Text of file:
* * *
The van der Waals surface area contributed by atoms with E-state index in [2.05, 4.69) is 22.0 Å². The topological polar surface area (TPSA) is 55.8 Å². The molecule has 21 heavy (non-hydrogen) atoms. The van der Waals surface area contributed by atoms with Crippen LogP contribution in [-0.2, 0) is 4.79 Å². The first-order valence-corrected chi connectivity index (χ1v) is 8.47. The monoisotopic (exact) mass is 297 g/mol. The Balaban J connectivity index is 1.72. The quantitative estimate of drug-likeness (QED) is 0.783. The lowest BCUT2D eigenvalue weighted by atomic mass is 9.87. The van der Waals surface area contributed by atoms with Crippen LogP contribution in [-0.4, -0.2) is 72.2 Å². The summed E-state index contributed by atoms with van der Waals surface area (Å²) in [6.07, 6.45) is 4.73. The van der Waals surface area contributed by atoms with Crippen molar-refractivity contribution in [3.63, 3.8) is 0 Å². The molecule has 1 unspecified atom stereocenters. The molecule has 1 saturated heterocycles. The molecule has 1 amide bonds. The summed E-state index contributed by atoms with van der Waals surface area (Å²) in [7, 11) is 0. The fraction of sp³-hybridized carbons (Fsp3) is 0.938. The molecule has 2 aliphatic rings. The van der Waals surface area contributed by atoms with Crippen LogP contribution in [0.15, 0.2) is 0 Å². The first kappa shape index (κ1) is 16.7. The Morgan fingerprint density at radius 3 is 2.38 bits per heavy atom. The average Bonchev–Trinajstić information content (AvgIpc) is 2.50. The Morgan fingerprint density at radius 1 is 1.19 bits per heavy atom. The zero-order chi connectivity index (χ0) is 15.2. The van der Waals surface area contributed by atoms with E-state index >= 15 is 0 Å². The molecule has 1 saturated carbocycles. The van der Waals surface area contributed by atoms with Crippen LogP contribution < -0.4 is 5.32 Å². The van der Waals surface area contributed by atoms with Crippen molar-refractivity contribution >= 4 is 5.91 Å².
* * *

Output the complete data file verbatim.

The van der Waals surface area contributed by atoms with E-state index in [2.05, 4.69) is 22.0 Å². The topological polar surface area (TPSA) is 55.8 Å². The molecule has 21 heavy (non-hydrogen) atoms. The van der Waals surface area contributed by atoms with Crippen LogP contribution in [-0.2, 0) is 4.79 Å². The first-order valence-corrected chi connectivity index (χ1v) is 8.47. The monoisotopic (exact) mass is 297 g/mol. The Balaban J connectivity index is 1.72. The quantitative estimate of drug-likeness (QED) is 0.783. The lowest BCUT2D eigenvalue weighted by atomic mass is 9.87. The van der Waals surface area contributed by atoms with Crippen LogP contribution in [-0.4, -0.2) is 72.2 Å². The summed E-state index contributed by atoms with van der Waals surface area (Å²) in [6.07, 6.45) is 4.73. The van der Waals surface area contributed by atoms with Crippen molar-refractivity contribution in [3.63, 3.8) is 0 Å². The molecule has 1 unspecified atom stereocenters. The molecule has 1 saturated heterocycles. The molecule has 1 amide bonds. The summed E-state index contributed by atoms with van der Waals surface area (Å²) in [7, 11) is 0. The fraction of sp³-hybridized carbons (Fsp3) is 0.938. The molecule has 2 aliphatic rings. The van der Waals surface area contributed by atoms with Crippen LogP contribution in [0.15, 0.2) is 0 Å². The first kappa shape index (κ1) is 16.7. The Morgan fingerprint density at radius 3 is 2.38 bits per heavy atom. The average Bonchev–Trinajstić information content (AvgIpc) is 2.50. The Morgan fingerprint density at radius 1 is 1.19 bits per heavy atom. The zero-order chi connectivity index (χ0) is 15.2. The van der Waals surface area contributed by atoms with E-state index >= 15 is 0 Å². The molecule has 1 saturated carbocycles. The van der Waals surface area contributed by atoms with Crippen LogP contribution < -0.4 is 5.32 Å². The van der Waals surface area contributed by atoms with Crippen molar-refractivity contribution >= 4 is 5.91 Å².